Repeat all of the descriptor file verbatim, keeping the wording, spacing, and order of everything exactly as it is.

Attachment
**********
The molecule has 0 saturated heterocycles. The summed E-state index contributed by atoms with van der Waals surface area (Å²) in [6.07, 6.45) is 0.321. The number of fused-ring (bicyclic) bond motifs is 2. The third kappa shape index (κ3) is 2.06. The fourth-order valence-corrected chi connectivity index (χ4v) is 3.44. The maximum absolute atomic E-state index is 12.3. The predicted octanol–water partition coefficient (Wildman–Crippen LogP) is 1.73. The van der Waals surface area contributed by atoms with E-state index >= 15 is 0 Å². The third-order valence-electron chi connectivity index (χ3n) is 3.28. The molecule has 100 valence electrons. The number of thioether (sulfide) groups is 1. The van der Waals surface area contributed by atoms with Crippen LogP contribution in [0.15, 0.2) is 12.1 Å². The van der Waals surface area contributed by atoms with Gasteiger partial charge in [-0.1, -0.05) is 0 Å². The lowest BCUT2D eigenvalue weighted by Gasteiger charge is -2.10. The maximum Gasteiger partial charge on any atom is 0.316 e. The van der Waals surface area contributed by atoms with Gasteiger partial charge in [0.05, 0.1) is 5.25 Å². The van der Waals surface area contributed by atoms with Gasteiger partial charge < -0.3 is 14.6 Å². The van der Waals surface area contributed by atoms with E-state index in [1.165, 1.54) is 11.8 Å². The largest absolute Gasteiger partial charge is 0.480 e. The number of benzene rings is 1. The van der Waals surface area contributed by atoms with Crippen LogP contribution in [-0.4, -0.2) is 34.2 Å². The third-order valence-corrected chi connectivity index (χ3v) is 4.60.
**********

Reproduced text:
The molecule has 0 saturated heterocycles. The summed E-state index contributed by atoms with van der Waals surface area (Å²) in [6.07, 6.45) is 0.321. The number of fused-ring (bicyclic) bond motifs is 2. The third kappa shape index (κ3) is 2.06. The fourth-order valence-corrected chi connectivity index (χ4v) is 3.44. The maximum absolute atomic E-state index is 12.3. The predicted octanol–water partition coefficient (Wildman–Crippen LogP) is 1.73. The van der Waals surface area contributed by atoms with E-state index >= 15 is 0 Å². The third-order valence-electron chi connectivity index (χ3n) is 3.28. The molecule has 100 valence electrons. The number of thioether (sulfide) groups is 1. The van der Waals surface area contributed by atoms with Crippen LogP contribution in [0.15, 0.2) is 12.1 Å². The van der Waals surface area contributed by atoms with Gasteiger partial charge in [-0.1, -0.05) is 0 Å². The lowest BCUT2D eigenvalue weighted by Gasteiger charge is -2.10. The maximum Gasteiger partial charge on any atom is 0.316 e. The van der Waals surface area contributed by atoms with Gasteiger partial charge in [0.05, 0.1) is 5.25 Å². The van der Waals surface area contributed by atoms with Gasteiger partial charge < -0.3 is 14.6 Å². The van der Waals surface area contributed by atoms with E-state index in [1.165, 1.54) is 11.8 Å². The largest absolute Gasteiger partial charge is 0.480 e. The number of benzene rings is 1. The van der Waals surface area contributed by atoms with Crippen LogP contribution in [-0.4, -0.2) is 34.2 Å². The third-order valence-corrected chi connectivity index (χ3v) is 4.60.